Joel Webster

August 29, 2017

It’s Time to Do More Than Just “Keep It Public”

Sportsmen have largely stamped out the public land transfer movement in the West, but it’s not enough to rally around public land ownership now that a new kind of threat is emerging in the nation’s capital

It was just two years ago when our hunting and fishing opportunities on public lands fell under siege across the West. In 2015, a total of 37 individual bills were proposed in 11 Western states, all aimed at taking away our public lands and handing them over to the states to be industrialized or sold off.

At first, sportsmen and women may have been blindsided by the intensity and breadth of this onslaught, but our community quickly reacted by organizing rallies, testifying at committee hearings, and writing elected officials about the value of public lands. These methods were effective, but in some cases, too little too late. When the dust settled on the 2015 state legislative sessions, six bills had passed in four states.

Luckily, only the federal government has the authority to sell or give away our national public lands, but this was six bills too many. Sportsmen were even more informed and vocal the following year, isolating land transfer legislation to the state of Utah in 2016. In 2017, all of these state bills have died, an indication that state legislators understand land transfer is a toxic idea, having been bombarded by the sporting community and other constituents.

Though talk of transferring public lands continues, we’ll go ahead and say it: We’ve won in the West

It’s Not Over Yet

Sportsmen and women deserve to crack open a beer in celebration of recent victories, but we should do so with eyes wide open about the next threats to our public lands: The special interests and lobbyists have brought this fight to Washington, D.C., where they are working to take over our public lands in many carefully constructed, covert ways.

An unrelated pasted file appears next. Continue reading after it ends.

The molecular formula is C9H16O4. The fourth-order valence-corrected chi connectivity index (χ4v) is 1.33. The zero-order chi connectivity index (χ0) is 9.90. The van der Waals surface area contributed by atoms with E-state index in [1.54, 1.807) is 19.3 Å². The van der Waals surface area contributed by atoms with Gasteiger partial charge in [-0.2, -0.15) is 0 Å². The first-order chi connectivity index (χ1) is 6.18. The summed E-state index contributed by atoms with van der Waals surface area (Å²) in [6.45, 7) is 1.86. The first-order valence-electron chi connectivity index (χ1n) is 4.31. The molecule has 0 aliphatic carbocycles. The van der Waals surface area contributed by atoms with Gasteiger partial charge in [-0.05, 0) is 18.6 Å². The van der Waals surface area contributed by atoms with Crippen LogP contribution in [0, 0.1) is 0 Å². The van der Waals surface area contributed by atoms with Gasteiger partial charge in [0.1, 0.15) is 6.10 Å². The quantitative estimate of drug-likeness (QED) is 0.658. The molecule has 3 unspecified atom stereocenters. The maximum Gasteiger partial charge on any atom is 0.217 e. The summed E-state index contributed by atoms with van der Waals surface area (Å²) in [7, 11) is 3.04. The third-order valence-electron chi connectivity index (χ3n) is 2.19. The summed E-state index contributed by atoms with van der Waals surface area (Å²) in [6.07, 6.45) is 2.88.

They want what they’ve always wanted—control of how these lands are managed, so they can open them up to unfettered development. Management, not ownership, was always the ultimate goal, and there are three primary ways to gain it:

The wholesale transfer or sale of national public lands to the states, what we’ve been fighting since 2015, was just the first attempt and some are still pushing it. Cover image courtesy of the BLM/flickr.
Transfer Ownership

The wholesale transfer or sale of national public lands to the states, what we’ve been fighting since 2015, was just the first attempt and some are still pushing it.

It’s not enough to simply #keepitpublic now as a new #publiclands threat emerges in D.C. Click To Tweet
Transfer Management

Giving local or state agencies the authority to manage America’s public lands while they remain in federal ownership may sound better, but it will have essentially the same outcome as giving away our lands. Let me be clear, we fully support existing state authority over fish and wildlife management, and we do not want to see that authority eroded. What we are talking about here is control over the management of your public lands, an entirely separate issue. By handing states management authority over public lands, BLM and national forest lands would be managed like school trust lands, where profit is king and outdoor recreation, like hunting and fishing, is an afterthought.